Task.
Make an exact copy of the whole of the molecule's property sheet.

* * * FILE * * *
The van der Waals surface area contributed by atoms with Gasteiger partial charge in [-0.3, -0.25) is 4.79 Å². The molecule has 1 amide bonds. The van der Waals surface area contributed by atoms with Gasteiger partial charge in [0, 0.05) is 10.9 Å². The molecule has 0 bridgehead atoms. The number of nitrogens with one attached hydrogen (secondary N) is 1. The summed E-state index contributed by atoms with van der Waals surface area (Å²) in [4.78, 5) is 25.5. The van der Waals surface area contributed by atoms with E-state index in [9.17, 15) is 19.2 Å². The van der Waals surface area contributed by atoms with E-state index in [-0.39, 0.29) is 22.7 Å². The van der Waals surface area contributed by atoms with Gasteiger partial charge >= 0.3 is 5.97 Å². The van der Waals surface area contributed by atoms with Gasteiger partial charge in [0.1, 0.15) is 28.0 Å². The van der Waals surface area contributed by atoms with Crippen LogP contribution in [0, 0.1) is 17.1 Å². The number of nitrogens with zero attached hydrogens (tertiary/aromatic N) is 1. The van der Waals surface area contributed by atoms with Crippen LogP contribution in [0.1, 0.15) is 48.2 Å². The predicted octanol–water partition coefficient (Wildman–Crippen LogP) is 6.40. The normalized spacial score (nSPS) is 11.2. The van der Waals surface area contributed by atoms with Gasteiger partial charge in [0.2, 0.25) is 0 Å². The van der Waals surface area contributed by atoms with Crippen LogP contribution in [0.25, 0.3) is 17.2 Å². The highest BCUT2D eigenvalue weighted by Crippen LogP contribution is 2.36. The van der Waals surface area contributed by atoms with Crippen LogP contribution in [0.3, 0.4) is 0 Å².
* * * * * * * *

The van der Waals surface area contributed by atoms with Gasteiger partial charge in [-0.3, -0.25) is 4.79 Å². The molecule has 1 amide bonds. The van der Waals surface area contributed by atoms with Gasteiger partial charge in [0, 0.05) is 10.9 Å². The molecule has 0 bridgehead atoms. The number of nitrogens with one attached hydrogen (secondary N) is 1. The summed E-state index contributed by atoms with van der Waals surface area (Å²) in [4.78, 5) is 25.5. The van der Waals surface area contributed by atoms with E-state index in [9.17, 15) is 19.2 Å². The van der Waals surface area contributed by atoms with E-state index in [-0.39, 0.29) is 22.7 Å². The van der Waals surface area contributed by atoms with Gasteiger partial charge >= 0.3 is 5.97 Å². The van der Waals surface area contributed by atoms with Gasteiger partial charge in [0.1, 0.15) is 28.0 Å². The van der Waals surface area contributed by atoms with Crippen LogP contribution in [0, 0.1) is 17.1 Å². The number of nitrogens with zero attached hydrogens (tertiary/aromatic N) is 1. The van der Waals surface area contributed by atoms with Crippen LogP contribution in [0.1, 0.15) is 48.2 Å². The predicted octanol–water partition coefficient (Wildman–Crippen LogP) is 6.40. The normalized spacial score (nSPS) is 11.2. The van der Waals surface area contributed by atoms with Gasteiger partial charge in [0.2, 0.25) is 0 Å². The van der Waals surface area contributed by atoms with Crippen LogP contribution in [0.25, 0.3) is 17.2 Å². The highest BCUT2D eigenvalue weighted by Crippen LogP contribution is 2.36. The van der Waals surface area contributed by atoms with Crippen LogP contribution in [0.3, 0.4) is 0 Å².